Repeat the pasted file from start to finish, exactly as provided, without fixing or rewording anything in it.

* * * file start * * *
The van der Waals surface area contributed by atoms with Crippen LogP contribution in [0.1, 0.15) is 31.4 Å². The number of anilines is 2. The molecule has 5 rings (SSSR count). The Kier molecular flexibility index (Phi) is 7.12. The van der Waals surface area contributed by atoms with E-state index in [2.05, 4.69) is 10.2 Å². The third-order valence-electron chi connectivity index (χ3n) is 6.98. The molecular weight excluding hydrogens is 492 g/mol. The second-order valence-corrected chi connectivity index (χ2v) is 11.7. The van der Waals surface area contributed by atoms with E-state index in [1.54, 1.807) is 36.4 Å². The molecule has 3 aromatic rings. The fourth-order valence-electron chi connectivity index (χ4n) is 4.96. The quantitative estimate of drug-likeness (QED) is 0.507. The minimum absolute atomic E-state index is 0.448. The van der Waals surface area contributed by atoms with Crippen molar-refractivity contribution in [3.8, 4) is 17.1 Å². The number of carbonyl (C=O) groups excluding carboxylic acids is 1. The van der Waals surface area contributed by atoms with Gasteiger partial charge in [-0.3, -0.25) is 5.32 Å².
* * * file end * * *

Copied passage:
The van der Waals surface area contributed by atoms with Crippen LogP contribution in [0.1, 0.15) is 31.4 Å². The number of anilines is 2. The molecule has 5 rings (SSSR count). The Kier molecular flexibility index (Phi) is 7.12. The van der Waals surface area contributed by atoms with E-state index in [2.05, 4.69) is 10.2 Å². The third-order valence-electron chi connectivity index (χ3n) is 6.98. The molecular weight excluding hydrogens is 492 g/mol. The second-order valence-corrected chi connectivity index (χ2v) is 11.7. The van der Waals surface area contributed by atoms with E-state index in [1.54, 1.807) is 36.4 Å². The molecule has 3 aromatic rings. The fourth-order valence-electron chi connectivity index (χ4n) is 4.96. The quantitative estimate of drug-likeness (QED) is 0.507. The minimum absolute atomic E-state index is 0.448. The van der Waals surface area contributed by atoms with Crippen molar-refractivity contribution in [3.8, 4) is 17.1 Å². The number of carbonyl (C=O) groups excluding carboxylic acids is 1. The van der Waals surface area contributed by atoms with Gasteiger partial charge in [-0.3, -0.25) is 5.32 Å².